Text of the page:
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Please file this under totally gratuitous, irrational, over the top, luxury: super pricey figurines by Lanvin. The Paris-based luxury label has partnered with Franz Porcelain to create a line of limited edition dolls that range in price from $210 to $375. What makes them so special? Nothing really, except that the collection of six handcrafted pieces are all dolled up (pun intended) in the latest looks from the House of Lanvin. So to put it in perspective, the fact that a dress from Lanvin might cost several thousand dollars but a doll wearing the same from Lanvin only costs a couple of hundred makes this a steal, right? OK, maybe not. In case you do agree though, please note that these are limited edition. Only 800 per style will be put into production and will be available at Lanvin boutiques worldwide. [Fashionista] Keep reading »
Sure, we all cringed at “Baby Alive” — like your kid doesn’t eat, poop and pee enough, they had to have a toy that does too. But even that pales in comparison to the grossness that is the new breastfeeding baby doll. Yes, you read that right. Because of all the things a little girl needs to know about being a woman, learning how to breast-feed before she even has breasts needs to happen ASAP. Spanish toy maker, Berjuan, has just released Bebe Gloton, translation “Baby Glutton.” And this hungry baby cries until its child mama suckles it. The doll even comes with a nursing bra for mom! Do kids have to grow up this fast? Check out the video after the jump, but warning: you may be the one who ends up crying.
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Some people will stop at nothing to make a profit and HeroBuilders.com is no exception. This site specializes in making action figures of newsworthy folks like Sarah Palin, Jon Gosselin, and George Bush. But now that ESPN sportscaster Erin Andrews has been catapulted into fame because some creep decided to film her naked in her hotel room, the site is going to immortalize her forever in colored plastic. Keep reading »
We were sad when American Girl discontinued Samantha Parkington, our favorite doll, but it seems the company was making way for a new girl: Rebecca Rubin. Keep reading »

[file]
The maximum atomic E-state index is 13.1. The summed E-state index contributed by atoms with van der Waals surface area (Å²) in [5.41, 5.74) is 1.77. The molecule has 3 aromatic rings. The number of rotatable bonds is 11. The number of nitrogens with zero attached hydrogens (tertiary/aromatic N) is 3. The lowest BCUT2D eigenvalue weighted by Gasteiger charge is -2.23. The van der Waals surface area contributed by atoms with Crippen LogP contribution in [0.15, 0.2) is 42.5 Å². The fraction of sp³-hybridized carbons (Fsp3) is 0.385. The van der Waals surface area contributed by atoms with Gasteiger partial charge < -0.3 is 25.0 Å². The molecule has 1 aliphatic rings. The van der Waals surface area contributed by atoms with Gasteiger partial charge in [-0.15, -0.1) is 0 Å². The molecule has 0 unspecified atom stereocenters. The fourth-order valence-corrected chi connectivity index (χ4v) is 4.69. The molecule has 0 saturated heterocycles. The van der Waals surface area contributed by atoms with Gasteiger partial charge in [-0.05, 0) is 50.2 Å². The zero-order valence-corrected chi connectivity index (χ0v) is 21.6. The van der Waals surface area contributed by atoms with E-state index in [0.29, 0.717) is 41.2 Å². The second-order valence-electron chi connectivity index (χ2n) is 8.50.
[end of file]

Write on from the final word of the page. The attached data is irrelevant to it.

Susan Boyle hasn’t even won “Britain’s Got Talent,” yet she’s already sealed her place in pop-culture history with a tiny doll created in her likeness. Created by 46-year-old Debbie Ritter from Illinois, who says she’s watched Boyle’s YouTube video “literally one thousand times,” the dolls are made from clothes pegs, wire, and clay. Ritter painstakingly hand paints each four-inch doll and assembles miniature dowdy church-lady outfits for which Susan Boyle is so well known. Of making the dolls, Ritter says: “It’s a lot of work and each doll takes at least a couple of hours. It’s more of a hobby than a job for me but I sell them to collectors too.” The dolls sell for about $21 at Ritter’s Etsy shop. You could also buy a Paul Potts doll from Ritter for $22 and then make Susan and Paul make out. If you’re sick like that. [Telegraph] Keep reading »
Today is Barbie’s OFFICIAL 50th Birthday, after many weeks worth of pre-celebration (she always seemed like a party girl…). There’s always going to be debate over the positive and negative effects that Barbie has on little girls, but I think most women would agree that there is one universal truth when it comes to the doll — Barbie was not nearly as wholesome as Mattel intended for her to be. Sarah Haskins writes about objectifying Barbie in The Washington Post, while Hortense over at Jezebel talks about the decapitation phase she went through with her Barbie, Ken, and Skipper dolls. Personally, I used to strip Barbie, Ken, and friends of their clothes and make them hump in various sexual positions, all the while feeling highly sneaky and naughty. With that in mind, I asked some of our Frisky gals what they did with their Barbies besides dressing them up and playing house… Keep reading »